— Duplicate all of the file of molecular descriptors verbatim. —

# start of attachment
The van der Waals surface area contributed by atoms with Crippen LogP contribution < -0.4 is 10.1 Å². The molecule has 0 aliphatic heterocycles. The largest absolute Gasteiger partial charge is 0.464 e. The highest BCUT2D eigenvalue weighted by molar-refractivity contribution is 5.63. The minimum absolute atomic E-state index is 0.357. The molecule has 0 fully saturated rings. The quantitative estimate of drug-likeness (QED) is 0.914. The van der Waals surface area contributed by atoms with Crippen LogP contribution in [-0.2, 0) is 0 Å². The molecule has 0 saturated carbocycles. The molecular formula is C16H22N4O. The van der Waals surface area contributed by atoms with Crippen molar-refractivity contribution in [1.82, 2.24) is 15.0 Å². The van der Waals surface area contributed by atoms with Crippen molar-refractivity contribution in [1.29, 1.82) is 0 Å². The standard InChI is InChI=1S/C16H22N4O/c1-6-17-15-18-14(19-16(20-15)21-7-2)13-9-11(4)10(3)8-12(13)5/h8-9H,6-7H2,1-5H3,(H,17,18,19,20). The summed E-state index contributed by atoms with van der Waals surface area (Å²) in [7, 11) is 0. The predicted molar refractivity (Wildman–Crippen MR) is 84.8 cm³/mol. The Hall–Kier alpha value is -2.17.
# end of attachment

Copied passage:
The van der Waals surface area contributed by atoms with Crippen LogP contribution < -0.4 is 10.1 Å². The molecule has 0 aliphatic heterocycles. The largest absolute Gasteiger partial charge is 0.464 e. The highest BCUT2D eigenvalue weighted by molar-refractivity contribution is 5.63. The minimum absolute atomic E-state index is 0.357. The molecule has 0 fully saturated rings. The quantitative estimate of drug-likeness (QED) is 0.914. The van der Waals surface area contributed by atoms with Crippen LogP contribution in [-0.2, 0) is 0 Å². The molecule has 0 saturated carbocycles. The molecular formula is C16H22N4O. The van der Waals surface area contributed by atoms with Crippen molar-refractivity contribution in [1.82, 2.24) is 15.0 Å². The van der Waals surface area contributed by atoms with Crippen molar-refractivity contribution in [1.29, 1.82) is 0 Å². The standard InChI is InChI=1S/C16H22N4O/c1-6-17-15-18-14(19-16(20-15)21-7-2)13-9-11(4)10(3)8-12(13)5/h8-9H,6-7H2,1-5H3,(H,17,18,19,20). The summed E-state index contributed by atoms with van der Waals surface area (Å²) in [7, 11) is 0. The predicted molar refractivity (Wildman–Crippen MR) is 84.8 cm³/mol. The Hall–Kier alpha value is -2.17.